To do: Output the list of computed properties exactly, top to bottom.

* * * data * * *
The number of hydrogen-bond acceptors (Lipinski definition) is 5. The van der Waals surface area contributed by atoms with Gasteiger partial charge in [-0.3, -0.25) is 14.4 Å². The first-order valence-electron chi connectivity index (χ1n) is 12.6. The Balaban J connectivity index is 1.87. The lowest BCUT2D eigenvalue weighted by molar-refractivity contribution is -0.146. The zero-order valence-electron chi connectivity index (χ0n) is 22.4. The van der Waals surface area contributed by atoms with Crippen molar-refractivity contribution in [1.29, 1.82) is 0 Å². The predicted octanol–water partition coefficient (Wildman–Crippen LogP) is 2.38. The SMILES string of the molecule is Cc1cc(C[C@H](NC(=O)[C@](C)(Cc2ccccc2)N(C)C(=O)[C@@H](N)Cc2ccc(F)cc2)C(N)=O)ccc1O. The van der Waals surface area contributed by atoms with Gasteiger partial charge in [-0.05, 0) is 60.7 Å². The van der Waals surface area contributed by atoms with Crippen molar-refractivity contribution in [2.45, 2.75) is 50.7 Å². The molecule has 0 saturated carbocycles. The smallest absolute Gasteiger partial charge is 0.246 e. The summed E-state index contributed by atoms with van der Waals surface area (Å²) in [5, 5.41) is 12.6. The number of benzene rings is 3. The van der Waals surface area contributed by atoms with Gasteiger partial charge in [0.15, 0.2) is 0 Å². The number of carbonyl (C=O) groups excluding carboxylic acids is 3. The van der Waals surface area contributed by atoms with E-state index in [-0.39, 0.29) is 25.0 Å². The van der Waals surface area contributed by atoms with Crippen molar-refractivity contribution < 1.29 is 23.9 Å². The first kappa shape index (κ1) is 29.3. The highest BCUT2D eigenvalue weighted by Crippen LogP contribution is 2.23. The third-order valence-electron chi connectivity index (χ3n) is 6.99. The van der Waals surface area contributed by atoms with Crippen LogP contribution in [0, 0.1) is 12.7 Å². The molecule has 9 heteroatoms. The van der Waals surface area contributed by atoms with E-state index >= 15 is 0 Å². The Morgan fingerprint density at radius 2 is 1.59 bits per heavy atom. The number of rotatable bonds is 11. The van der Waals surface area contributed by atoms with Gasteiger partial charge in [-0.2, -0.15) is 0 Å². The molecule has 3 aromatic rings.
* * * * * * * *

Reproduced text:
The number of hydrogen-bond acceptors (Lipinski definition) is 5. The van der Waals surface area contributed by atoms with Gasteiger partial charge in [-0.3, -0.25) is 14.4 Å². The first-order valence-electron chi connectivity index (χ1n) is 12.6. The Balaban J connectivity index is 1.87. The lowest BCUT2D eigenvalue weighted by molar-refractivity contribution is -0.146. The zero-order valence-electron chi connectivity index (χ0n) is 22.4. The van der Waals surface area contributed by atoms with Crippen molar-refractivity contribution in [1.29, 1.82) is 0 Å². The predicted octanol–water partition coefficient (Wildman–Crippen LogP) is 2.38. The SMILES string of the molecule is Cc1cc(C[C@H](NC(=O)[C@](C)(Cc2ccccc2)N(C)C(=O)[C@@H](N)Cc2ccc(F)cc2)C(N)=O)ccc1O. The van der Waals surface area contributed by atoms with Gasteiger partial charge in [-0.05, 0) is 60.7 Å². The van der Waals surface area contributed by atoms with Crippen molar-refractivity contribution in [2.45, 2.75) is 50.7 Å². The molecule has 0 saturated carbocycles. The smallest absolute Gasteiger partial charge is 0.246 e. The summed E-state index contributed by atoms with van der Waals surface area (Å²) in [5, 5.41) is 12.6. The number of benzene rings is 3. The van der Waals surface area contributed by atoms with Gasteiger partial charge in [0.15, 0.2) is 0 Å². The number of carbonyl (C=O) groups excluding carboxylic acids is 3. The van der Waals surface area contributed by atoms with E-state index in [-0.39, 0.29) is 25.0 Å². The van der Waals surface area contributed by atoms with Crippen molar-refractivity contribution < 1.29 is 23.9 Å². The first kappa shape index (κ1) is 29.3. The highest BCUT2D eigenvalue weighted by Crippen LogP contribution is 2.23. The third-order valence-electron chi connectivity index (χ3n) is 6.99. The van der Waals surface area contributed by atoms with Crippen LogP contribution in [0, 0.1) is 12.7 Å². The molecule has 9 heteroatoms. The van der Waals surface area contributed by atoms with E-state index >= 15 is 0 Å². The Morgan fingerprint density at radius 2 is 1.59 bits per heavy atom. The number of rotatable bonds is 11. The van der Waals surface area contributed by atoms with Gasteiger partial charge in [-0.2, -0.15) is 0 Å². The molecule has 3 aromatic rings.